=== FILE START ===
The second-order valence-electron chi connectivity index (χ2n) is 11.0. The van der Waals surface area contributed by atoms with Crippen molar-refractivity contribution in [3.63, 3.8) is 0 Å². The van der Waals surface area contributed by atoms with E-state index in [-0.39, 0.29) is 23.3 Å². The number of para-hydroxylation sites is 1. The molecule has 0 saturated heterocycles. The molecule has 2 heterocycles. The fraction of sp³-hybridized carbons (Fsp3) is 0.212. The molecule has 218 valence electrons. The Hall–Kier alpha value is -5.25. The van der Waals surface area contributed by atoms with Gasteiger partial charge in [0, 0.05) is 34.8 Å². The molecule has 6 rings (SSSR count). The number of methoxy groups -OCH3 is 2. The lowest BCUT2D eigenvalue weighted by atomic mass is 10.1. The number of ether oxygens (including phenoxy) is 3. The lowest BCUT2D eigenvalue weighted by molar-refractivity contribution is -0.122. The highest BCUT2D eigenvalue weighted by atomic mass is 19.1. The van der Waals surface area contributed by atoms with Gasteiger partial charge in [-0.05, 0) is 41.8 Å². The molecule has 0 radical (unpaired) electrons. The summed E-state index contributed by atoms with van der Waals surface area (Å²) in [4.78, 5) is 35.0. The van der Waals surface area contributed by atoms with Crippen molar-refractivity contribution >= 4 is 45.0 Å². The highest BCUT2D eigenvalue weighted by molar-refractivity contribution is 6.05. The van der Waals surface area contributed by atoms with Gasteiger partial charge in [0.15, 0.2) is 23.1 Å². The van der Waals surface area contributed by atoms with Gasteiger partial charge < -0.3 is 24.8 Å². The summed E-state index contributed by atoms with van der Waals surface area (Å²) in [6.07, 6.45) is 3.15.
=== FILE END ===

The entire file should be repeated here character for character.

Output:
The second-order valence-electron chi connectivity index (χ2n) is 11.0. The van der Waals surface area contributed by atoms with Crippen molar-refractivity contribution in [3.63, 3.8) is 0 Å². The van der Waals surface area contributed by atoms with E-state index in [-0.39, 0.29) is 23.3 Å². The number of para-hydroxylation sites is 1. The molecule has 0 saturated heterocycles. The molecule has 2 heterocycles. The fraction of sp³-hybridized carbons (Fsp3) is 0.212. The molecule has 218 valence electrons. The Hall–Kier alpha value is -5.25. The van der Waals surface area contributed by atoms with Gasteiger partial charge in [0, 0.05) is 34.8 Å². The molecule has 6 rings (SSSR count). The number of methoxy groups -OCH3 is 2. The lowest BCUT2D eigenvalue weighted by atomic mass is 10.1. The number of ether oxygens (including phenoxy) is 3. The lowest BCUT2D eigenvalue weighted by molar-refractivity contribution is -0.122. The highest BCUT2D eigenvalue weighted by atomic mass is 19.1. The van der Waals surface area contributed by atoms with Gasteiger partial charge in [-0.05, 0) is 41.8 Å². The molecule has 0 radical (unpaired) electrons. The summed E-state index contributed by atoms with van der Waals surface area (Å²) in [4.78, 5) is 35.0. The van der Waals surface area contributed by atoms with Crippen molar-refractivity contribution >= 4 is 45.0 Å². The highest BCUT2D eigenvalue weighted by molar-refractivity contribution is 6.05. The van der Waals surface area contributed by atoms with Gasteiger partial charge in [0.15, 0.2) is 23.1 Å². The van der Waals surface area contributed by atoms with Gasteiger partial charge < -0.3 is 24.8 Å². The summed E-state index contributed by atoms with van der Waals surface area (Å²) in [6.07, 6.45) is 3.15.